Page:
Search Images Maps Play YouTube News Gmail Drive More »
Sign in
Screen reader users: click this link for accessible mode. Accessible mode has the same essential features but works better with your reader.

Patents

  1. Advanced Patent Search
Publication numberUS20060252323 A1
Publication typeApplication
Application numberUS 11/421,328
Publication dateNov 9, 2006
Filing dateMay 31, 2006
Priority dateFeb 14, 2005
Also published asCA2597906A1, EP1848853A1, US20060182940, WO2006088820A1
Publication number11421328, 421328, US 2006/0252323 A1, US 2006/252323 A1, US 20060252323 A1, US 20060252323A1, US 2006252323 A1, US 2006252323A1, US-A1-20060252323, US-A1-2006252323, US2006/0252323A1, US2006/252323A1, US20060252323 A1, US20060252323A1, US2006252323 A1, US2006252323A1
InventorsAnthony Cline
Original AssigneeHni Technologies Inc.
Export CitationBiBTeX, EndNote, RefMan
External Links: USPTO, USPTO Assignment, Espacenet
Fiber-containing article and method of manufacture
US 20060252323 A1
Abstract
A fire resistance or acoustical absorbing article comprises a bast fiber component, a thermoplastic material that acts as a binder, and a first fire retardant component, the article having a coating of a second fire retardant component, such that the article may be used in the manufacture of structures having a Class A fire resistance rating. In one method of manufacture, a fibrous mass of the bast fiber component and the thermoplastic binder has the first fire retardant dispersed therethrough, and is then heated, compressed to a desired thickness and density, and coated with the second fire retardant component.
Images(4)
Previous page
Next page
Claims(23)
1. A fire-resistant article, said article comprising a fibrous mass having a fiber component and about 10-40 wt. % of a first fire retardant component mixed therein, said fiber component comprising about 1-50 weight percent thermoplastic material and about 50-99 weight percent bast fiber, wherein the fibrous mass has a coating of a second fire retardant component on exterior surfaces of the fibrous mass.
2. The article of claim 1 wherein the thermoplastic material is polypropylene, polyethylene, polyesters, nylon, copolymers, or mixtures thereof.
3. The article of claim 2 wherein the thermoplastic component is polypropylene.
4. The article of claim 1 wherein the bast fibers are kenaf, jute, industrial hemp, sisal, flax, or mixtures thereof.
5. The article of claim 4 wherein the bast fibers comprise kenaf.
6. The article of claim 1 wherein the first fire retardant component is borates, polyborates, boric acid, borax, phosphates or mixtures thereof.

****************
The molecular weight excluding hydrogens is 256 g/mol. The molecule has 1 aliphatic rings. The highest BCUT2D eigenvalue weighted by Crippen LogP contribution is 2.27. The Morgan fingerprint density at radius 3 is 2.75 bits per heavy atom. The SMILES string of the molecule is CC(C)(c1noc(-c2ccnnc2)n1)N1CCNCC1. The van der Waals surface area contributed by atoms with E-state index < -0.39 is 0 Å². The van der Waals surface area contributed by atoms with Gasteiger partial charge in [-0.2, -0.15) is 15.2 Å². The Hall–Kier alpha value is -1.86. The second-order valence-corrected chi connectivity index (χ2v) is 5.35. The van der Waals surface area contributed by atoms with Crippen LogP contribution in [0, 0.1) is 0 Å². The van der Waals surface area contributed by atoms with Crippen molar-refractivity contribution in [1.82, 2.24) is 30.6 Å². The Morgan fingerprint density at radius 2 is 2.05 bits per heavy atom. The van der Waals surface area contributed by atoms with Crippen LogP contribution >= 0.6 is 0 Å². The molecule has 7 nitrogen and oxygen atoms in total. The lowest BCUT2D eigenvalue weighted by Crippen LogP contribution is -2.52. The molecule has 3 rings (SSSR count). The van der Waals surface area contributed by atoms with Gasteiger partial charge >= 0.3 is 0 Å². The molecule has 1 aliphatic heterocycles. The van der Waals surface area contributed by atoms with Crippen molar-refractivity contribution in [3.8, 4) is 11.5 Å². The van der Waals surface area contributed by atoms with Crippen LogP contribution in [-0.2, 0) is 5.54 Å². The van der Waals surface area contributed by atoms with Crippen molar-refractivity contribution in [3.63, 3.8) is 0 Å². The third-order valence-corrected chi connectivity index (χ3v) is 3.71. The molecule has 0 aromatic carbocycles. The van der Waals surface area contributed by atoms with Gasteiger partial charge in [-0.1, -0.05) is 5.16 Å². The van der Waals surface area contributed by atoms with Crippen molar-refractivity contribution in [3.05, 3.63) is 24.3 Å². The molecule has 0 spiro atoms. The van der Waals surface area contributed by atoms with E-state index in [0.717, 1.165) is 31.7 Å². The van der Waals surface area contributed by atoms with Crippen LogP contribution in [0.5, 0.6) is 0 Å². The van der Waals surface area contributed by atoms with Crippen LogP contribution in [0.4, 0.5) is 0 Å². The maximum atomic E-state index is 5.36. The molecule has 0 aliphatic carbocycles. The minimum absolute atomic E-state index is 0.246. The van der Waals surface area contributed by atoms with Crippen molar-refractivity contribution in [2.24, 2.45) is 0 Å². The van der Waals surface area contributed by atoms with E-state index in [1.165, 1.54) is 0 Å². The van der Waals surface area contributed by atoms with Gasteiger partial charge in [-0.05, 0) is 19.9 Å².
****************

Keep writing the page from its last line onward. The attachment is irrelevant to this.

7. The article of claim 6 wherein the first fire retardant component comprises sodium polyborate.
8. The article of claim 1 wherein the second fire retardant component comprises sodium silicate.
9. A method of making a fire-resistant article, said method comprising the steps of (a) providing a fibrous mass comprising a mixture of thermoplastic material and bast fibers;
(b) dispersing a first fire retardant component in the fibrous mass;
(c) heating the fibrous mass to a temperature above the softening temperature of the thermoplastic material;
(d) compressing the mass to form a shaped article; and
(e) applying a coating of a second fire retardant component to the shaped article.
10. The method of claim 9 wherein the fibrous mass comprises about 1-50 weight present thermoplastic material and about 50-99 weight percent natural fiber.
11. The method of claim 9 wherein the bast fibers are kenaf, jute, industrial hemp, sisal, flax, or mixtures thereof.
12. The method of claim 11 wherein the natural fibers comprise kenaf.
13. The method of claim 9 wherein the thermoplastic material is fibers, bicomponent fibers, powder, or pellets.
14. The method of claim 9 wherein the thermoplastic material is polypropylene, polyethylene, polyesters, nylon, copolymers, or mixtures thereof.
15. The method of claim 14 wherein the thermoplastic material is polypropylene.
16. The method of claim 9 wherein the first fire retardant is borates, polyborates, boric acid, borax, or phosphates.
17. The method of claim 16 wherein the first fire retardant component comprises sodium polyborate.
18. The method of claim 9 wherein the second fire retardant component is applied as a liquid composition.
19. The method of claim 9 comprising the further step of heating the article after the application of the second fire retardant component to set the second fire retardant component on the article.
20. The method of claim 9 wherein the second fire retardant component comprises sodium silicate.
21. A method of making a fire-resistant article, said method comprising the steps of:
(a) providing a fibrous mass comprising a mixture of thermoplastic material and bast fibers;
(b) dispersing a first fire retardant component in the fibrous mass;
(c) applying a coating of a second fire retardant component to the fibrous mass, heating the fibrous mass; and
(d) compressing the fibrous mass to form a shaped article.
22. A structure comprising the fire-resistant article of claim 1.
23. An acoustical absorbing structure comprising the fire-resistant article of claim 1.
Description
    REFERENCE TO RELATED APPLICATION
  • [0001]
    This application claims the benefit of U.S. application Ser. No. 11/058,462, filed Feb. 14, 2005, entitled “Fire-Resistant Fiber-Containing Article and Method of Manufacture,” the entire disclosure of which is incorporated by reference herein.
  • [0002]
    This invention relates to a fire-resistant and/or acoustical absorbing article comprising a portion of natural fibers. More particularly, this invention relates to a fire-resistant and/or acoustical absorbing article having a portion of natural fibers and being suitable for use in the manufacture of fire-retardant and/or acoustical absorbing structures, and to a method of manufacturing such an article.
  • BACKGROUND OF THE INVENTION
  • [0003]
    Fiberglass is well known for use as a component of office furniture, office partitions, and other structures used in office, school, commercial, and industrial settings.
  • [0004]